4) Exhaust was hot enough to roast a bison.
      5) Did I mention cost?

      1,3,5: costs can be offset with production volumes
      2, Keep spinning a turbine on its optimal range is now possible due to CVT's
      it only leaves the 4 for engineers to think about, they should find some insulating compound.

    9. 05-25-2007 04:09 PM #8
      Also, the exhaust is hot enough on a turbine engine to be used as a steam power generator. Seriously. That is how most natural gas fired powerplants work. The gas is burnt in a huge turbine with the output shaft connected to a generator. Then the exhaust is used to boil water to turn a steam turbine, which also has a generator output shaft. Very efficient setup.

    10. Get Off My Lawn!!! vwlarry's Avatar
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      05-25-2007 04:47 PM #9
      Example: Several years ago at a collector car get-together in Bloomington, IL, I had the privilege of being able to climb into and all over one of the remaining Chrysler Turbines of 1964. The owner left the engine "idling" for hours while onlookers like me had the chance to experience the sound and the heat of the exhaust. It was a warm summer day, but nevertheless, the sheer volume, as well as the great heat, of the exhaust flow kind of shocked me. The tailpipe had a diffuser built into it, but it was very large, and it just blasted hot-exhaust out behind the car, which was, it must be noted, almost odorless and smoke-free. The owner stated that the stall, or what could be called the "idle" speed that the engine was spinning at was something like 3,500rpm, if I remember correctly. It was dead-smooth, as would be expected, and had a mild-yet-piercing kind of "wail" in its note from underneath the hood, almost exactly as one hears from a small jet engine on an aircraft. One could place one's hand on the engine itself and not sense that it was actually running, it was so smooth.
      I've always read that the fatal flaw of the turbine engine, for automotive applications, was that it is, by nature, a "constant speed" powerplant, and not easily adaptable to the widely varying throttle-openings and closings and rpm-changes that typical automotive usage demands, which the reciprocating piston engine excels at. The "lag" of a turbine is massive when attempting to apply power and accelerate (imagine the worst turbocharger lag you've ever experienced and multiply it exponentially). At Indianapolis, the STP Turbine racer did not need to cope with these things, other than being able to build power quickly out of the turns, which was "tunable" in the narrow rpm-range that was involved in this effort.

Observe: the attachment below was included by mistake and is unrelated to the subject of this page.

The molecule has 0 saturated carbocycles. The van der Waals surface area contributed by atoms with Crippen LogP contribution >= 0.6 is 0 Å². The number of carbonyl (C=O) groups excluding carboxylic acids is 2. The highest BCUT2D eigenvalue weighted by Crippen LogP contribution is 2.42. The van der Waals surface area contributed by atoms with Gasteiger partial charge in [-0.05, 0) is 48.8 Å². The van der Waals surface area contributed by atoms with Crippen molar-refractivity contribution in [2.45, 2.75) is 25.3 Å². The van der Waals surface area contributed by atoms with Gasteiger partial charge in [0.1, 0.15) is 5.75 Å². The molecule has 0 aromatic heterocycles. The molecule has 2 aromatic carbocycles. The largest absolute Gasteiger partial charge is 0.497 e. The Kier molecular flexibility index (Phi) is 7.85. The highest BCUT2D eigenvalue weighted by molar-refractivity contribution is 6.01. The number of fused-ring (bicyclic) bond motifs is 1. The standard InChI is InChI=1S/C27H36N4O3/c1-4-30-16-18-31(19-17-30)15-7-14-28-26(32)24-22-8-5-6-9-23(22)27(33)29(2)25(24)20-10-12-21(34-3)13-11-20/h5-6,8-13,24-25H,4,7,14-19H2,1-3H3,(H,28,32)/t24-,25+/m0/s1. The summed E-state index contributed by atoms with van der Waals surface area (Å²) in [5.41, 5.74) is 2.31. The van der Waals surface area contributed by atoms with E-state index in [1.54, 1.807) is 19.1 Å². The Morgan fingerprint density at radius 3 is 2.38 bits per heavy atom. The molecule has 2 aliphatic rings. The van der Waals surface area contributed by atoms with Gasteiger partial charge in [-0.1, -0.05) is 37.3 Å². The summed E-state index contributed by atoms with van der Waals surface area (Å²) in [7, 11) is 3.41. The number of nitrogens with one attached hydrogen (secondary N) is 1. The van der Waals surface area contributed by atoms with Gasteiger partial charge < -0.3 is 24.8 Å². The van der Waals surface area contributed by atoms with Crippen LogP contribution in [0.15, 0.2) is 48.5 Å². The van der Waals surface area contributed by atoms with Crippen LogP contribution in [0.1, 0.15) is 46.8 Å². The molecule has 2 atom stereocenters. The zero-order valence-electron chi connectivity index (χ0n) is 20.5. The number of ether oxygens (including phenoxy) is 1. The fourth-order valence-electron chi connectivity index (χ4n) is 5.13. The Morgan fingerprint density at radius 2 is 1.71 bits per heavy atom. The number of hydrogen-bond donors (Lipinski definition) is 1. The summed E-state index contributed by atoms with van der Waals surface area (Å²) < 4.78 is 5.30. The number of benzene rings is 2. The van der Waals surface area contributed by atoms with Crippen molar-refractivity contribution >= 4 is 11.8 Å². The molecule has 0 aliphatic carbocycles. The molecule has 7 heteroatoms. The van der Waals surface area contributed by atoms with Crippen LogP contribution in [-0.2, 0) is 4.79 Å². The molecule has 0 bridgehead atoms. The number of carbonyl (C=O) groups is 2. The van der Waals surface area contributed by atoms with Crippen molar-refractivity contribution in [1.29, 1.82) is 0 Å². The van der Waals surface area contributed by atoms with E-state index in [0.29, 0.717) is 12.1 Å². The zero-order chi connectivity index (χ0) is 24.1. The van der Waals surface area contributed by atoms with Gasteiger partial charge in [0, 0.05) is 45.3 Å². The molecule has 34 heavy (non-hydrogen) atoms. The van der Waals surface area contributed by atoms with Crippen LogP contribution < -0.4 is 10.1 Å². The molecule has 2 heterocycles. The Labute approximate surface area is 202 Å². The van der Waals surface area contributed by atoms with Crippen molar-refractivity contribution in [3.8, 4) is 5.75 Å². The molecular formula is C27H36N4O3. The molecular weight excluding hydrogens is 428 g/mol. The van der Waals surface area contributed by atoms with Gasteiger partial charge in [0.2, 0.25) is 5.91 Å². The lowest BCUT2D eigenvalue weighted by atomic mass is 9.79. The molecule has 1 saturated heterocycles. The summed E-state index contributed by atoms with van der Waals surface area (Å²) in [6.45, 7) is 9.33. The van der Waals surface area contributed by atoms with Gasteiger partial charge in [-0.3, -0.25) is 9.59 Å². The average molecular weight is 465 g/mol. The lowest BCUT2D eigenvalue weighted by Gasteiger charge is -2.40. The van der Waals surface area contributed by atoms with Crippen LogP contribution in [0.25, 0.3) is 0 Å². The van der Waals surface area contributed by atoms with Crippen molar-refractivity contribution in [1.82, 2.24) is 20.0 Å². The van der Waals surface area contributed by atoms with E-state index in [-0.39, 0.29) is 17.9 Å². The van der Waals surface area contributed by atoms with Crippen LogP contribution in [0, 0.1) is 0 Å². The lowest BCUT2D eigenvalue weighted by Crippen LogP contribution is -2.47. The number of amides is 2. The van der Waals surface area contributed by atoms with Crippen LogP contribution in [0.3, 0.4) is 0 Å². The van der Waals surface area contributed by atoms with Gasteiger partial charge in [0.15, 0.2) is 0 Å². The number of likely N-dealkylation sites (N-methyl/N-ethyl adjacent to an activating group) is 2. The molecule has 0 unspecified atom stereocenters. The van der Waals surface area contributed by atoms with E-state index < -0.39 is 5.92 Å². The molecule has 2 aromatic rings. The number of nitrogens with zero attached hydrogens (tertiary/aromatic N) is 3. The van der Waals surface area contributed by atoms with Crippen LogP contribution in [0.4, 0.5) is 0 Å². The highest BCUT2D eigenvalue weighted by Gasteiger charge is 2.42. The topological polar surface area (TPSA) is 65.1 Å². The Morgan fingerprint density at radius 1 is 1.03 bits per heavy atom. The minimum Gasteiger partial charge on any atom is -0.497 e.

The Chrysler Turbine car of 1963-64. 50 were constructed and loaned to families all over America for their personal use over a six-month period, in order to evaluate "real world" practicality. All but ~4 have been destroyed IIRC:
      Do you enjoy old cars and long-winded stories about them? If your answer is "yes", then you might enjoy my blogpage. Try it here: http://vwlarry.blogspot.com . Leave a comment, too; I love feedback! Thanx for reading.

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    11. Member Sledge's Avatar
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      05-25-2007 04:51 PM #10
      Quote, originally posted by vwlarry »
      I've always read that the fatal flaw of the turbine engine, for automotive applications, was that it is, by nature, a "constant speed" powerplant, and not easily adaptable to the widely varying throttle-openings and closings and rpm-changes that typical automotive usage demands, which the reciprocating piston engine excels at.

      There have been many attempts to make a turbine with variable vanes to offset this problem. None have been successful.
      "The very powerful and the very stupid have one thing in common. Instead of altering their views to fit the facts, they alter the facts to fit their views...which can be very uncomfortable if you happen to be one of the facts that needs altering."
      - Doctor Who (Fourth Doctor) "Face of Evil"

    12. 05-25-2007 05:08 PM #11
      Quote, originally posted by vwlarry »
      I've always read that the fatal flaw of the turbine engine, for automotive applications, was that it is, by nature, a "constant speed" powerplant, and not easily adaptable to the widely varying throttle-openings and closings and rpm-changes that typical automotive usage demands, which the reciprocating piston engine excels at.]

      I wonder if a turbine would be a great match for a hybrid system. The turbine simply idles and changes pace every once and a while, and powers the locomotive system.

    13. Member Sledge's Avatar
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      05-25-2007 05:12 PM #12
      Quote, originally posted by Corbic »
      I wonder if a turbine would be a great match for a hybrid system. The turbine simply idles and changes pace every once and a while, and powers the locomotive system.

      It could be. You just have to deal with the cost of materials and the immense waste heat problem.
      "The very powerful and the very stupid have one thing in common. Instead of altering their views to fit the facts, they alter the facts to fit their views...which can be very uncomfortable if you happen to be one of the facts that needs altering."
      - Doctor Who (Fourth Doctor) "Face of Evil"

    14. Member mraguilar's Avatar
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      05-25-2007 05:45 PM #13
      Quote, originally posted by Corbic »
      I wonder if a turbine would be a great match for a hybrid system. The turbine simply idles and changes pace every once and a while, and powers the locomotive system.

      or a CVT

    15. 05-25-2007 06:06 PM #14
      The race as it is today doesn't seem to be the experimental showcase of technology as it once was. The cars and teams all seem to be so limited.